Let’s say your best friend was visiting the area and you wanted to show them the best time ever. Where would you take them? Give us a little itinerary – say it was a week long trip, where would you eat, drink, visit, hang out, etc.
Assuming that this visit occurs post-pandemic, I would bring my best friend to Sweet Basil, Mountain Standard, The Drunken Goat, and The Rose. We would hike Booth Falls, endure the bumpy road to Piney Lake, and do some yoga at Mountain Soul. I would definitely bring her to Breck, where we could visit my favorite studio there, Meta Yoga Studio. We would breathe in the fresh mountain air and camp freely in BLM land. Most importantly, we would create beautiful memories in the mountains, sitting in awe underneath the night sky.
Who else deserves some credit and recognition?
My first shoutout goes to my parents, who endured great atrocities to get to where we are today. As survivors of the Cambodian genocide, my parents carry within them a resiliency that I admire greatly. Their commitment to myself and my siblings has never gone unnoticed and I am so grateful for their perseverance and love. My next shoutout goes to one of my early Yoga mentors, Marley Vigdorth. Without Marley, I would not be on the path of yoga that I am on today. While she taught me how to refine my teaching language, she also taught me the importance of radical self-love and boundaries. She introduced to me to the foundation of my meditation practice: chanting and Kirtan. I would like to also offer a shoutout to my Sister Goddesses, the women in my life who show up and remind me to stand courageously tall in my power: Gracie Mayer, Meghan Do, Beth Kennedy, and Kimberly Ghorai. I would not be the woman that I am today if it were not for these four extraordinary women. Thank you, I love you.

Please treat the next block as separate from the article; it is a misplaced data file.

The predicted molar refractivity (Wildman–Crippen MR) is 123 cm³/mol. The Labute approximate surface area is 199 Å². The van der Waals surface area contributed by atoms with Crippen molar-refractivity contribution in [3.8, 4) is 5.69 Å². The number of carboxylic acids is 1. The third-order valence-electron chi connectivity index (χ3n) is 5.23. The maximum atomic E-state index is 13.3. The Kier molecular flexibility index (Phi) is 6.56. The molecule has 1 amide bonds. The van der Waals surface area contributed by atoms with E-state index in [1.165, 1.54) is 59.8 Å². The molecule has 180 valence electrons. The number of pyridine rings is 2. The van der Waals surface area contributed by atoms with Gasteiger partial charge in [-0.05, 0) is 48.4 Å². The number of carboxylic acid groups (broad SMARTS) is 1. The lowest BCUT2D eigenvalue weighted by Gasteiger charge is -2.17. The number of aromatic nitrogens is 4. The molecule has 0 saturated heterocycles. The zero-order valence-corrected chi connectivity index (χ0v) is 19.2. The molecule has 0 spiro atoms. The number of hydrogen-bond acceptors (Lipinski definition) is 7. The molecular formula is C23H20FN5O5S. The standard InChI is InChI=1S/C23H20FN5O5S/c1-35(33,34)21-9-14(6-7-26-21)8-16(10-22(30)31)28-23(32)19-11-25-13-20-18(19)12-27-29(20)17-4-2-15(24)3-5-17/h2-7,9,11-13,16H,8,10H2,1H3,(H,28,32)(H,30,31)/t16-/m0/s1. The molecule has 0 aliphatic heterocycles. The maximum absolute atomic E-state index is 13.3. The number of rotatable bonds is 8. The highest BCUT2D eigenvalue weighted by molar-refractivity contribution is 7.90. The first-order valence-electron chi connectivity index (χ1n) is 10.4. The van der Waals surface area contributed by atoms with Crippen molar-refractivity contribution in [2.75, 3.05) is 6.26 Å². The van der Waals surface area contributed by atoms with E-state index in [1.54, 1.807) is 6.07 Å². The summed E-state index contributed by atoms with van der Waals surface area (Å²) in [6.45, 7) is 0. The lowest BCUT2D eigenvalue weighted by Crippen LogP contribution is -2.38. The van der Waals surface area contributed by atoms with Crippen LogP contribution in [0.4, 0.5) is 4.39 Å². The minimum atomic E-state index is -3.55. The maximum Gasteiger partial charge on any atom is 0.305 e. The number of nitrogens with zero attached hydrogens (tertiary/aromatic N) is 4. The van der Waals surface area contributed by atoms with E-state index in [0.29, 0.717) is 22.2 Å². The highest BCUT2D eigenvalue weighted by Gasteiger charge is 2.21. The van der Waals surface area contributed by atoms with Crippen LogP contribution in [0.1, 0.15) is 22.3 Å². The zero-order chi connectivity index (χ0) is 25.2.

Bryan Edward Creative, Andrejka Photography, and Kaila Towle